Fiber-Rich Diet Helps You Live Longer

A diet rich in fiber may decrease a person's overall risk of death over a nine-year period, according to a new study. Dietary fiber may help prevent death from cardiovascular disease, and well as infectious and respiratory diseases, the researchers say.

The researchers examined the diets of more than 219,000 men and 168,000 women who initially answered a food survey questionnaire in 1995 and 1996. Those who ate the most fiber (29.4 grams per day for men and 25.8 grams per day for women) were 22 percent less likely to have died than those who ate the least amount of fiber an average of nine years later.

Men and women who consumed the most fiber were eating about the amount the United States Department of Agriculture recommends people eat, said study researcher Yikyung Park, of the National Cancer Institute in Rockville, Md.

The results held true even after the researchers took into account factors that might influence a person's risk of death, including physical activity, smoking, alcohol consumption and body mass index (BMI).

The study adds to a growing body of work showing dietary fiber, which makes up the edible part of plants that can't be digested, is good for you. Previous work has suggested fiber lowers the risk of cardiovascular disease , obesity and some cancers. But the new study is one of the largest to look at the link between fiber and overall risk of death, the researchers said.

"It's not new to us in the nutrition field," said Katherine Tallmadge, a spokesperson for the American Dietetic Association, who was not involved in the study. "We've known for a long time, this is important stuff," Tallmadge said. "It's exciting when more and more research comes out showing these links, confirming what we think is correct about...the importance of a plant based diet."

However, Tallmadge said, it's important to eat foods that are naturally fiber-rich, such as whole grains , fruits, vegetables and beans. There is no evidence that processed foods fortified with fiber, such as foods that list all-purpose flour or inulin as sources of fiber, provide the same benefits.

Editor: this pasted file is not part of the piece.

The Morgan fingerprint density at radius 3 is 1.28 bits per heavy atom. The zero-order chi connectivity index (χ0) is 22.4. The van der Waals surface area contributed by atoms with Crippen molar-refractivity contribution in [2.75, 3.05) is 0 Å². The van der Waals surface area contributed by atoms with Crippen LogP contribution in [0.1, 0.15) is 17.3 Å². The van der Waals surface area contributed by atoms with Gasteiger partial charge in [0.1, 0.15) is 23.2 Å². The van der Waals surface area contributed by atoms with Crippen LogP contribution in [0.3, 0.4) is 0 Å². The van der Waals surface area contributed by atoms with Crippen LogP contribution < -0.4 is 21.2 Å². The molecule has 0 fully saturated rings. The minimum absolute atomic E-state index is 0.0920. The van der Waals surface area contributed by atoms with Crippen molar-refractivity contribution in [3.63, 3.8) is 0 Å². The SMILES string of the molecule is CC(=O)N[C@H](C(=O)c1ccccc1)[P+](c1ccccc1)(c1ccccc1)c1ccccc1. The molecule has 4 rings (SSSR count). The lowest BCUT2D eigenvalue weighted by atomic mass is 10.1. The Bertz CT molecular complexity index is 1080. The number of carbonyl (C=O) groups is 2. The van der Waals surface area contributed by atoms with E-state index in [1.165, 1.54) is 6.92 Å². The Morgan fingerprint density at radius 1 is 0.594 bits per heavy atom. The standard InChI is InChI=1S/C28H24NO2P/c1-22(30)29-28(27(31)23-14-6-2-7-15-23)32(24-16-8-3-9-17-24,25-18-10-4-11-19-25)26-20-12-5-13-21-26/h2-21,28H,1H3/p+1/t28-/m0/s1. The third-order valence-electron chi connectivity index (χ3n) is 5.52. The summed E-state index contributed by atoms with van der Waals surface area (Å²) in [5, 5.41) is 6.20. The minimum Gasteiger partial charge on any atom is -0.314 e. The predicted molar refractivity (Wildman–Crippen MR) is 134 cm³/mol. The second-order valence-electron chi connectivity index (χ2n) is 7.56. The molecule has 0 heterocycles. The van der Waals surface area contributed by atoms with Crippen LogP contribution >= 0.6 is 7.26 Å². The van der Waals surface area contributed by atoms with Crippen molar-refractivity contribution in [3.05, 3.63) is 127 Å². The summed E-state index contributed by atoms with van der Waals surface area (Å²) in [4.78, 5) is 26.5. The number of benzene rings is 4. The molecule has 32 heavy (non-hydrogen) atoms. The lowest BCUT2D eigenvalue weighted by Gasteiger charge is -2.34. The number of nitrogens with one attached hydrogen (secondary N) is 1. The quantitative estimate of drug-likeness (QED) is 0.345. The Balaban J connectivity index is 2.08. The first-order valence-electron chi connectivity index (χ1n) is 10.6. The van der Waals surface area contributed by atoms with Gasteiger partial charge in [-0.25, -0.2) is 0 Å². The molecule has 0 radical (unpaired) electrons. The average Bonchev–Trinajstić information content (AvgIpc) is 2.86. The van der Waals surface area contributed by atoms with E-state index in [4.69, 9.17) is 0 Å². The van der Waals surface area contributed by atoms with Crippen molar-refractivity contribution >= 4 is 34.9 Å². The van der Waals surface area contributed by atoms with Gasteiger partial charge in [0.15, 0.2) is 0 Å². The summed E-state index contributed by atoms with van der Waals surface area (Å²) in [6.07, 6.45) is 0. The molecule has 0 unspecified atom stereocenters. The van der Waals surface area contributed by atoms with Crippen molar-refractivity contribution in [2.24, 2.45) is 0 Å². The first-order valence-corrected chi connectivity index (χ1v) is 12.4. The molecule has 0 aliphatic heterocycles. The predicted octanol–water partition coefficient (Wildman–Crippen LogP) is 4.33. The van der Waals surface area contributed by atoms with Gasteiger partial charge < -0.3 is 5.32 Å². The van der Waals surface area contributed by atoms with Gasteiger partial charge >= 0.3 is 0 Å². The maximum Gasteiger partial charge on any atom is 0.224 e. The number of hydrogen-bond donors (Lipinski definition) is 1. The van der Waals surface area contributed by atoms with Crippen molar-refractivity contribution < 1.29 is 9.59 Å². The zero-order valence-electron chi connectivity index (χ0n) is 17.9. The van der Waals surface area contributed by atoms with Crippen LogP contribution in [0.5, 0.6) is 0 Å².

"It's probably not the fiber alone that is causing the health benefits," Tallmadge said. "It's all those vitamins, minerals and compounds in those foods, which are naturally fiber-rich, contributing to these health benefits."

The study is published online today (Feb. 14) in the journal Archives of Internal Medicine.

Why is fiber good?

Fiber has been shown to decrease levels of fat in the blood, improve blood sugar levels, lower blood pressure and improve bowel movements, the researchers said. Fiber is also thought to promote the excretion of carcinogen compounds, Park, said.

In addition, fiber may decrease inflammation in the body. Inflammation is an immune response and can be beneficial when your body is fighting off infection, but chronically high levels of inflammation are known to play a role in certain conditions, including asthma and cardiovascular disease.

"Increased inflammation leads to greater tissue destruction and disease severity," wrote Lawrence de Koning, and Frank Hu, of the Harvard School of Public Health in Boston, in an editorial accompanying the study. "Therefore, the intake of whole grains might plausibly reduce the severity of a number of different diseases," they wrote.

In the study, dietary fiber reduced the risk of dying from cardiovascular disease, infectious and respiratory disease over the nine-year study period by 24 to 56 percent for men, and 34 to 59 percent for women.

The study found a reduced risk of dying from cancer only for men. This could be because fiber only lowers the risk of specific cancers, such as head and neck cancer and esophageal cancer, which are more common in men. Future studies should further examine this link, the researchers said.

Whole grains vs. fruits and vegetables

Fiber from grains had the strongest benefit in terms of reducing risk of death in the study. But people should still get their fiber from fruits and vegetables as well, Tallmadge said.

But earlier work found a link between eating fruits and vegetables and a decreased risk of death, Tallmadge said.

Pass it on: A diet rich in fiber may decrease the risk of death from all causes.

Follow MyHealthNewsDaily staff writer Rachael Rettner on Twitter @Rachael_MHND.

Rachael Rettner

Rachael is a Live Science contributor, and was a former channel editor and senior writer for Live Science between 2010 and 2022. She has a master's degree in journalism from New York University's Science, Health and Environmental Reporting Program. She also holds a B.S. in molecular biology and an M.S. in biology from the University of California, San Diego. Her work has appeared in Scienceline, The Washington Post and Scientific American.